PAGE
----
✓ The clinical value of analyzing various fluids and exudates for β2-transferrin (β2-Tfn) to detect cerebrospinal fluid (CSF) leakage following head trauma was reviewed in a series of 11 cases. Qualitative detection of β2-Tfn was performed by agarose gel electrophoresis of tears, ear and nose exudates, cerebral cyst fluid, and wound discharge fluid in different cases. In each instance the presence of β2-Tfn in the analyzed fluid supported the diagnosis of a CSF leak. Equally, the demonstration of the absence of β2-Tfn in the fluid excluded the diagnosis of such a leak. Neither false-positive nor false-negative results were found, as indicated by separate radiological investigations and/or subsequent clinical assessment of patients. The detection of β2-Tfn in suspect fluids thus provides a highly sensitive and selective, rapid, and noninvasive test for the detection of CSF leakage in cases of head trauma.

Restricted access

Christopher Kenney, Richard Simpson, Christine Hunter, William Ondo, Michael Almaguer, Anthony Davidson and Joseph Jankovic

Object

The object of this study was to assess the long-term safety of deep brain stimulation (DBS) in a large population of patients with a variety of movement disorders.

Methods

All patients treated with DBS at the authors' center between 1995 and 2005 were assessed for intraoperative, perioperative, and long-term adverse events (AEs).

A total of 319 patients underwent DBS device implantation. Of these 319, 182 suffered from medically refractory Parkinson disease; the other patients had essential tremor (112 patients), dystonia (19 patients), and other hyperkinetic movement disorders (six patients). Intraoperative AEs were rare and included vasovagal response in eight patients (2.5%), syncope in four (1.2%), severe cough in three (0.9%), transient ischemic attack in one (0.3%), arrhythmia in one (0.3%), and confusion in one (0.3%). Perioperative AEs included headache in 48 patients (15.0%), confusion in 16 (5.0%), and hallucinations in nine (2.8%). Serious intraoperative/perioperative AEs included isolated seizure in four patients (1.2%), intracerebral hemorrhage in two patients (0.6%), intraventricular hemorrhage in two patients (0.6%), and a large subdural hematoma in one patient (0.3%). Persistent long-term complications of DBS surgery included dysarthria (4.0%), worsening gait (3.8%), cognitive dysfunction (4.0%), and infection (4.4%). Revisions were completed in 25 patients (7.8%) for the following reasons: loss of effect, lack of efficacy, infection, lead fracture, and lead migration. Hardware-related complications included 12 lead fractuxres and 10 lead migrations.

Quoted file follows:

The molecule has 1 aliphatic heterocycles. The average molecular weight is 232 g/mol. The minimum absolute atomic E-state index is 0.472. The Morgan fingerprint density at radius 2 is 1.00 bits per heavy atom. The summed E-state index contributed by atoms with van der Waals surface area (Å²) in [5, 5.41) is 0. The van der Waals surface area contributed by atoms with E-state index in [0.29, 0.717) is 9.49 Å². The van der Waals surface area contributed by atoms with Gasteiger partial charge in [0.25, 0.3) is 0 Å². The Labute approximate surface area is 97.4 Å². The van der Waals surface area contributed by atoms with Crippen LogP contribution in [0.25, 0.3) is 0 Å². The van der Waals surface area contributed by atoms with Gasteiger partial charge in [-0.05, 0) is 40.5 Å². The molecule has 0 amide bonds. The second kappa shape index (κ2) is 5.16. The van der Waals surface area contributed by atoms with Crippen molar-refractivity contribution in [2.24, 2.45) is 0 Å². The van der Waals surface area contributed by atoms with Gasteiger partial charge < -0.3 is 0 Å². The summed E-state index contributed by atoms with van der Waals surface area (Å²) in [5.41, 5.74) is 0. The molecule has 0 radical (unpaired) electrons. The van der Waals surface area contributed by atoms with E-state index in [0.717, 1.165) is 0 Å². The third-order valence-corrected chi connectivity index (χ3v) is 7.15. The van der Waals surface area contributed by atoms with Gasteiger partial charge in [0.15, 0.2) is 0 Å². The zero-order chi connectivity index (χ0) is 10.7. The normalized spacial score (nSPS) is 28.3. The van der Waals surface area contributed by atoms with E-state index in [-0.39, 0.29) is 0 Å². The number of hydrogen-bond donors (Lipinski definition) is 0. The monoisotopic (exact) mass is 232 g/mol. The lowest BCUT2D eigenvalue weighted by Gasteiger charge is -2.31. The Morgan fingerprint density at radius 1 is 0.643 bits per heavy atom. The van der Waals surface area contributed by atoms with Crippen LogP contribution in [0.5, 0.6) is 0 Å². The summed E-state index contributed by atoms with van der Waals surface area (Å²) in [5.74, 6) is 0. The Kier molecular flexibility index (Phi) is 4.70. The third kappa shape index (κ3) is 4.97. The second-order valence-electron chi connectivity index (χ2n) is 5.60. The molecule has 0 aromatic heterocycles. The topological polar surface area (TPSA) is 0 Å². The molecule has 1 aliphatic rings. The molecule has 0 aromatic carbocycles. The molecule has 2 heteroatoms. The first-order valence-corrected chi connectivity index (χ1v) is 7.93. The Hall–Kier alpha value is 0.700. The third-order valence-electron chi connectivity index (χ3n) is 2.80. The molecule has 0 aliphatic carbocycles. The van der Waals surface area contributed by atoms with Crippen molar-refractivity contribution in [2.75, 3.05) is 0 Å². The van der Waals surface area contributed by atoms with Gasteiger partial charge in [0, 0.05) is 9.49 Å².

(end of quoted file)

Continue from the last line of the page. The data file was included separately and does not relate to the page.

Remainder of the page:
Conclusions

The authors conclude that in their 10-year experience, DBS has proven to be safe for the treatment of medically refractory movement disorders.

Restricted access

Daniel P. Robertson, Richard K. Simpson, James E. Rose and Jim S. Garza

✓ Sympathetic nerve disorders of the upper extremities can be treated by neurosurgeons using upper thoracic sympathectomy via a posterior approach. Descriptions have been published of alternative endoscopic procedures involving thermocoagulation, laser coagulation, or nonvideo-assisted ganglionectomy using equipment not widely available, with low morbidity and excellent results. The authors describe the use of an endoscopic approach to the thoracic sympathetic ganglia with systems designed for laparoscopic cholecystectomy. Thoracic ganglionectomy is reported in 22 patients with primary palmar hyperhidrosis and eight patients with reflex sympathetic dystrophy. The patients underwent double-lumen endotracheal intubation, after which 11- and 5.5-mm trocars were introduced into the chest cavity. Pneumothorax was produced with CO2 insufflation. Fiberoptic closed-circuit television was used to visualize the structures to be dissected. The parietal pleura over the heads of the first and second ribs was excised using 5-mm blunt and sharp insulated coagulating microscissors. The stellate and upper thoracic ganglia were clearly identified and dissected. The T-2 and T-3 ganglia were grasped with forceps and excised. A No. 16 French chest tube was introduced through a trocar, placed under water seal after the lungs were reinflated, and removed in the recovery room. The average hospital stay was 15.4 hours. There were no intraoperative complications. The average operating time was 30 minutes per side. Five patients had mild pleuritic pain which resolved within 2 weeks after surgery. Six (75%) of the eight patients with reflex sympathetic dystrophy had complete or partial relief of their symptoms (average follow-up period 5 months), and all patients had complete relief of hyperhidrosis (average follow-up period 8 months). Endoscopic ganglionectomy requires readily available and easily used instrumentation and provides a well-tolerated, cost-effective alternative to posterior thoracic sympathectomy for primary palmar hyperhidrosis and reflex sympathetic dystrophy.